Sierra Club Home Page   Environmental Update  
chapter button
Explore, enjoy and protect the planet
Click here to visit the Member Center.         
Take Action
Get Outdoors
Join or Give
Inside Sierra Club
Press Room
Politics & Issues
Sierra Magazine
Sierra Club Books
Apparel and Other Merchandise
Contact Us

Join the Sierra ClubWhy become a member?
Sierra Main
In This Section
  March/April 2003 Issue
Tracking the Snow Cat
Underneath Alaska
Digging for Giants
Ways & Means
One Small Step
Lay of the Land
Good Going
Food for Thought
The Hidden Life
The Sierra Club Bulletin
Search for an Article
Back Issues
Submission Guidelines
Advertising Guidelines
Current Advertisers
Contact Us

Sierra Magazine

Printer-friendly format
click here to tell a friend

Good Going

"I like trees because they seem more resigned to the way they have to live than other things do."
—Willa Cather

By Elisa Freeling

On the wind-whipped slopes of White Mountain, geriatric bristlecone pines submit to life’s tribulations. For millennia, the trees have clutched the shoulders of this parched 14,000-foot peak in California, overlooking the Great Basin to the east and the rain-robbing Sierra to the west. The granddaddy of the bristlecones is Methuselah, which, despite its name, sprouted here in prebiblical times, almost 5,000 years ago, at 9,600 feet. (Its precise location is kept secret to protect it.) It’s the oldest tree—and by some definitions, the oldest living thing—on Earth. Pinus longaeva has prevailed not despite the skimpy soil, short growing season, and scanty precipitation, but apparently because of them; bristlecone pines in cushier conditions don’t live nearly as long. The secret is frugality: Bristlecones maintain only a thin ribbon of living bark, keep their needles up to ten times as long as other pines, and grow so slowly that they average 100 rings per inch.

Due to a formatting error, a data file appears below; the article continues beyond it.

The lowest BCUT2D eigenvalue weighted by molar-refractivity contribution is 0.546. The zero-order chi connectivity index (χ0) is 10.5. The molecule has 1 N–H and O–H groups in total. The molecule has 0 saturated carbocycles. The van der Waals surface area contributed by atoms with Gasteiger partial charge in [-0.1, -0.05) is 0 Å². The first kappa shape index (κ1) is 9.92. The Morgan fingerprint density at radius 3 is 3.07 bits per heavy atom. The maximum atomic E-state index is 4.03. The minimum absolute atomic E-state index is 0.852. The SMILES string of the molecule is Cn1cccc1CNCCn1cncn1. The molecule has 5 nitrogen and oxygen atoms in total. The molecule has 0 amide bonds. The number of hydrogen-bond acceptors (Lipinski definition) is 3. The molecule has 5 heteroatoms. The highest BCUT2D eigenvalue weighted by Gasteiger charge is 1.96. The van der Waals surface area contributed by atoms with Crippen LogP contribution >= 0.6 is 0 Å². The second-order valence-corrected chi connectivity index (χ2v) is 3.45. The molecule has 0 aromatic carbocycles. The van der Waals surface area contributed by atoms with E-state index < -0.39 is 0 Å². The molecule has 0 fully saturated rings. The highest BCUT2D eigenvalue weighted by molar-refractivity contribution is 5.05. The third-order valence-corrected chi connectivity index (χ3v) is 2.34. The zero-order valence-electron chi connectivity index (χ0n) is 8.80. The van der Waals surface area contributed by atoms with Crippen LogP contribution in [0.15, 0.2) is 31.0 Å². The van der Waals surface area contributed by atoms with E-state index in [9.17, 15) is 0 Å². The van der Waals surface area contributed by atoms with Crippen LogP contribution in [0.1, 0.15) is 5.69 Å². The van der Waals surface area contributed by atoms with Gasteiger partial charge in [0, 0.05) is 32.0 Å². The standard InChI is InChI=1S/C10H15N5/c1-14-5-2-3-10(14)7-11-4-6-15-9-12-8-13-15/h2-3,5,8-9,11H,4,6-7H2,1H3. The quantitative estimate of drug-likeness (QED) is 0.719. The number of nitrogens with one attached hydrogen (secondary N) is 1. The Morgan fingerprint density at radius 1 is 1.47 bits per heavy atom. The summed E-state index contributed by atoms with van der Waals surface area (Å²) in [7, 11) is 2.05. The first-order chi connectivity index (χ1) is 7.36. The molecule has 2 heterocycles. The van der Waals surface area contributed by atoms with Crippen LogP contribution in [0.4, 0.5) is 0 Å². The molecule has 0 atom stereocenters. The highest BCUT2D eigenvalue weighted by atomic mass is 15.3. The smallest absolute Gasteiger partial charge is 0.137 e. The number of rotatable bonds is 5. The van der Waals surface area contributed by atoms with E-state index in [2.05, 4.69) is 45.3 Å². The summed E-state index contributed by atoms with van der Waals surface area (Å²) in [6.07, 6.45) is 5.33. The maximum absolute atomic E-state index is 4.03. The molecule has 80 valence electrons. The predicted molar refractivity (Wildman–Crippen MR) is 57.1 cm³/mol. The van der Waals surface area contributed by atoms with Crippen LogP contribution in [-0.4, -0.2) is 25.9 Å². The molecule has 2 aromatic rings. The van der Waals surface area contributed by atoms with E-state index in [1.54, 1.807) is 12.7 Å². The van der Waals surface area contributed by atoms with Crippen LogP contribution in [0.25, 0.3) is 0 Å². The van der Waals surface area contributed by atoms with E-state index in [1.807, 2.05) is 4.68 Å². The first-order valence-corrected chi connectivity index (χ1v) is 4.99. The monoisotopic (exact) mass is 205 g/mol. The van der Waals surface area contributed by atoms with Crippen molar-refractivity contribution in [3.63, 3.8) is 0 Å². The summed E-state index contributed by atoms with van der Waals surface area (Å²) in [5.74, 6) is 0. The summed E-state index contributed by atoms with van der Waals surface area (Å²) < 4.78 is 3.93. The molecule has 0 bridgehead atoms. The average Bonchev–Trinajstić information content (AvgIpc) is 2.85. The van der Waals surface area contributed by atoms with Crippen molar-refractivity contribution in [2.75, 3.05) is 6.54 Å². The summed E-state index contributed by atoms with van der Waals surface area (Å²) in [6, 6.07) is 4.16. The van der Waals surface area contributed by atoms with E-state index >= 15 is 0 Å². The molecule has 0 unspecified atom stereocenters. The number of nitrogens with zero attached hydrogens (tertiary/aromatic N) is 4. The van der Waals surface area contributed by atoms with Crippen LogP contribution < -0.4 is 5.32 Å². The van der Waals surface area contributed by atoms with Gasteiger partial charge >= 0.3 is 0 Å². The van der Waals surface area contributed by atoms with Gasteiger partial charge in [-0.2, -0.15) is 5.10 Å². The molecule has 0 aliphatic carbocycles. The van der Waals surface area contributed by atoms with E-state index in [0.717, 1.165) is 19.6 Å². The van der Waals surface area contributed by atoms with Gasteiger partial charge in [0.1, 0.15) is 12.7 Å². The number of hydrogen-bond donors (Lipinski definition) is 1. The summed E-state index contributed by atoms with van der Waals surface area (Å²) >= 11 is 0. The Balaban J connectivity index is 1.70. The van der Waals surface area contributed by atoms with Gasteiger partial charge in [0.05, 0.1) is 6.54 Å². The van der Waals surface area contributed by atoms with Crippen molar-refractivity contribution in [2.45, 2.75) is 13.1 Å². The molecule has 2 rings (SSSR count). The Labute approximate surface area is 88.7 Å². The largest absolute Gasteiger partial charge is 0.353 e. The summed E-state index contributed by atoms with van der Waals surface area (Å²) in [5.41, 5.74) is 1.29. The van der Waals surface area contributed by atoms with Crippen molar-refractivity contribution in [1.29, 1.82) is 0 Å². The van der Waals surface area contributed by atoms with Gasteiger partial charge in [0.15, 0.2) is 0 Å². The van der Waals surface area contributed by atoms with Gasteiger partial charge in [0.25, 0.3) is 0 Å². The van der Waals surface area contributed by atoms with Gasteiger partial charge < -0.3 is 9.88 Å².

The hard knocks of this cold, rocky landscape have produced frugal fauna, too. Scientists at the White Mountain Research Station have discovered that local bighorn ewes sport more modest horns than their comparably sized Mojave Desert cousins. The hemoglobin in the blood of high-elevation deer mice holds onto oxygen better than that of its lower-elevation relatives, which may enable the animal to keep up foraging, courtship, and other important activities year-round. And the rare and teeny Inyo shrew, which needs to eat every few hours to survive, inhabits the talus above the glacial ice at the summit, likely subsisting on freeze-dried insects blown onto the snow.

With its ancient traces of life, the 600-million-year-old White Mountain range inspires the long view in humans, too. The university research station is proposing to run its facilities on wind, solar, and hydrogen energy, calling for the creation of an "almost mythical place that has freed itself from the shackles of petroleum dependence," a "wondrous mountaintop . . . on the edge of Earth’s most ancient forest."

Up to Top

HOME | Email Signup | About Us | Contact Us | Terms of Use | © 2008 Sierra Club